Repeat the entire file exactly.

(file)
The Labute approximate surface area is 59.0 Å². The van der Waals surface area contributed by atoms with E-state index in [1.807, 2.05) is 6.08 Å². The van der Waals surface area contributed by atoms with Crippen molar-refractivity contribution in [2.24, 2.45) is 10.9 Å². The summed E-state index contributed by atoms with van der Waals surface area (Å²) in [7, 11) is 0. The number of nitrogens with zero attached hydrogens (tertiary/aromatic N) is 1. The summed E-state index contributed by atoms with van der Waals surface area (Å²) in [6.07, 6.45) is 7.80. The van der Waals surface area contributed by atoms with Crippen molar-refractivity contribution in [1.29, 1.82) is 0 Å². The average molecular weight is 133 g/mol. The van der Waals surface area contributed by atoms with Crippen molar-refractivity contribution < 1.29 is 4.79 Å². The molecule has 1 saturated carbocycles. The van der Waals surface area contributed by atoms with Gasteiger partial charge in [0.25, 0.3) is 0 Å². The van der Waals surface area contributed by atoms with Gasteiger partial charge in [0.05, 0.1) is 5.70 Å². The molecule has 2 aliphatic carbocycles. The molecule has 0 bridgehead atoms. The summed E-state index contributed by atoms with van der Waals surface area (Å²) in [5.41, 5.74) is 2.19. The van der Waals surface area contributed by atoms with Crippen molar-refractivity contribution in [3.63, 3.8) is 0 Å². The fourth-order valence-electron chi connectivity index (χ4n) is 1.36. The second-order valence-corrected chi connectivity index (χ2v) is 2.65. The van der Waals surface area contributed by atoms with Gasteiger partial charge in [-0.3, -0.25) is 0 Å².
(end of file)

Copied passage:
The Labute approximate surface area is 59.0 Å². The van der Waals surface area contributed by atoms with E-state index in [1.807, 2.05) is 6.08 Å². The van der Waals surface area contributed by atoms with Crippen molar-refractivity contribution in [2.24, 2.45) is 10.9 Å². The summed E-state index contributed by atoms with van der Waals surface area (Å²) in [7, 11) is 0. The number of nitrogens with zero attached hydrogens (tertiary/aromatic N) is 1. The summed E-state index contributed by atoms with van der Waals surface area (Å²) in [6.07, 6.45) is 7.80. The van der Waals surface area contributed by atoms with Crippen molar-refractivity contribution in [1.29, 1.82) is 0 Å². The average molecular weight is 133 g/mol. The van der Waals surface area contributed by atoms with Crippen molar-refractivity contribution < 1.29 is 4.79 Å². The molecule has 1 saturated carbocycles. The van der Waals surface area contributed by atoms with Gasteiger partial charge in [0.25, 0.3) is 0 Å². The van der Waals surface area contributed by atoms with Gasteiger partial charge in [0.05, 0.1) is 5.70 Å². The molecule has 2 aliphatic carbocycles. The molecule has 0 bridgehead atoms. The summed E-state index contributed by atoms with van der Waals surface area (Å²) in [5.41, 5.74) is 2.19. The van der Waals surface area contributed by atoms with Crippen molar-refractivity contribution in [3.63, 3.8) is 0 Å². The fourth-order valence-electron chi connectivity index (χ4n) is 1.36. The second-order valence-corrected chi connectivity index (χ2v) is 2.65. The van der Waals surface area contributed by atoms with Gasteiger partial charge in [-0.3, -0.25) is 0 Å².